In February, the Eleventh Circuit Court of Appeals found a cross constructed in a Pensacola park in 1941 did not violate the First Amendment’s Establishment Clause. The Court relied on a 2019 opinion by the U.S. Supreme Court in concluding that the analysis of whether religious references in public monuments constitute a constitutional violation now requires a review of the history of the monument. Importantly, the Eleventh Circuit acknowledged the adoption of a strong presumption of constitutionality for established, religiously expressive monuments.
Four considerations supporting this presumption of constitutionality are: (1) identifying the original purpose of a longstanding monument may be especially difficult; (2) as time goes by, the purposes associated with an established monument often multiply; (3) the message conveyed by the monument likewise may change over time; and (4) when time’s passage imbues a religious monument with familiarity and historical significance, removing it may appear hostile (rather than neutral) toward religion.
Therefore, the current trend from the Federal Appellate courts is to uphold the constitutionality of historic public monuments containing religious references.
In Florida, a claim against an estate must be brought: on or before that later of the date that is 3 months after the time of the first publication of the notice to creditors or, as to any creditor required to be served with a copy of the notice to creditors, 30 days after the date of service on the creditor.
Claims by religious organizations against an estate could include claims for funeral or burial expenses and claims for personal property in the possession of the personal representative. Therefore, it is important that religious organizations pay close attention to the deadlines to file claims against an estate.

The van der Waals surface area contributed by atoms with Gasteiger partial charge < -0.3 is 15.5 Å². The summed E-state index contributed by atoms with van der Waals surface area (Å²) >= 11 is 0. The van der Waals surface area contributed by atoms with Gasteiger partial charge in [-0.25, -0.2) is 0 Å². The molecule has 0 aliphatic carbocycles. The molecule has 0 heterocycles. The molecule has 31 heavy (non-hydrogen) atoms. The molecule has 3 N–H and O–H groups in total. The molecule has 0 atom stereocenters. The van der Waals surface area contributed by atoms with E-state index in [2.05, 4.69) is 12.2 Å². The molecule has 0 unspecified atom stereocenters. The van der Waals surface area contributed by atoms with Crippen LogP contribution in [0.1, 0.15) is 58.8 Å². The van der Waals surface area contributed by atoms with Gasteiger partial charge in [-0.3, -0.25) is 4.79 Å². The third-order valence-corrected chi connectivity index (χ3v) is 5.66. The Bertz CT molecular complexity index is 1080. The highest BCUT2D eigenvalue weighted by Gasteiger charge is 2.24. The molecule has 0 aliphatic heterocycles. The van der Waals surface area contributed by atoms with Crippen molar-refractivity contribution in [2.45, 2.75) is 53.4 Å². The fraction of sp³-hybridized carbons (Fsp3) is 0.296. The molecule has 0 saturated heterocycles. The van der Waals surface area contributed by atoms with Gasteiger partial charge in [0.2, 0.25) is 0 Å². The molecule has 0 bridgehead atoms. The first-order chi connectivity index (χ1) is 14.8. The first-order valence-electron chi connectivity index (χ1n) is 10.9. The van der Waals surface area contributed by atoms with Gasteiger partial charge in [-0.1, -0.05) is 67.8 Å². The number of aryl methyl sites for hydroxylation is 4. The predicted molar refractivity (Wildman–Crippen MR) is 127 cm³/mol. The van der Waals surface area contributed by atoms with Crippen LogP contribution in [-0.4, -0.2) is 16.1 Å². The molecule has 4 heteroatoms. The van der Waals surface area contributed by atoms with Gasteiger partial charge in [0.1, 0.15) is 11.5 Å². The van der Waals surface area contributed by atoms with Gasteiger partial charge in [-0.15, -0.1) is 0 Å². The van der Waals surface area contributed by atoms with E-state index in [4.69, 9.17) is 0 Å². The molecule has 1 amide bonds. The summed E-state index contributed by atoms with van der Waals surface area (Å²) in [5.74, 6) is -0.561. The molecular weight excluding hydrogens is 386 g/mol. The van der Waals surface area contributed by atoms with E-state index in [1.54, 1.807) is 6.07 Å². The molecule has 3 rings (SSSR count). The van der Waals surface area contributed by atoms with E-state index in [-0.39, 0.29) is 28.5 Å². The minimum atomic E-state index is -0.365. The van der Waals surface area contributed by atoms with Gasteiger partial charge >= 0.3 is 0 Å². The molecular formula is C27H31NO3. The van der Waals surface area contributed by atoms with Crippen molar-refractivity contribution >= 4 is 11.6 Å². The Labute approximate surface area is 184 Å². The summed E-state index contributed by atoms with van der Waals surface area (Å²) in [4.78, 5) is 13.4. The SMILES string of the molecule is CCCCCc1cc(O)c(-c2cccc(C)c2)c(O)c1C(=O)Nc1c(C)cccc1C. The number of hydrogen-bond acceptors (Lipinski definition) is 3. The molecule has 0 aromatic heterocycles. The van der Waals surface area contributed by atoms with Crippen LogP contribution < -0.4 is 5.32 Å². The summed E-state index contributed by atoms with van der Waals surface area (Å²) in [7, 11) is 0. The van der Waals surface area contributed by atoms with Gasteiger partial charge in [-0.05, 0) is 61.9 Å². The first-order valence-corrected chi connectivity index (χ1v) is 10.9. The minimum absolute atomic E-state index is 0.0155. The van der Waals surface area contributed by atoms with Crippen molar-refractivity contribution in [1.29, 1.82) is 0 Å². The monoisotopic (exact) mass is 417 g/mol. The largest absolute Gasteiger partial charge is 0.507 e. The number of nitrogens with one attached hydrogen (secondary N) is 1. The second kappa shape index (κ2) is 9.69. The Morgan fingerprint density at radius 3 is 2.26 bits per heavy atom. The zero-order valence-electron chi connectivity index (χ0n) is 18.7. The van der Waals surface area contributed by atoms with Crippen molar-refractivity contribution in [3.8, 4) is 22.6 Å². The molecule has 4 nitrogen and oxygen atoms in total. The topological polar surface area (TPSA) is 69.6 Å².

In a recent opinion, a Florida appellate court denied a creditor a claim against an estate because the creditor filed the claim one day too late. The court found that the first day for calculating the 3 months for filing a claim against the estate started on the date of the first publication of the notice to creditors, and not the day after the first publication. The claimant mistakenly believed the 3 months ran from the day after the first publication. As this opinion evidences, religious organizations asserting a claim against an estate are wise to file the claim long before the deadline expires, so as to avoid any misapplication of the deadline.
A religious organization that owns land owes a duty of care to members to keep the premise in a reasonably safe condition, and a duty to give members timely warning of hidden perils on the property. In a recent opinion, a Florida appellate court found a land owner did not breach its duty of care to a child who broke her leg when she fell as a result of the change in elevation on the property. This opinion helps set the boundaries for property owners on keeping invitees safe from open and obvious dangers.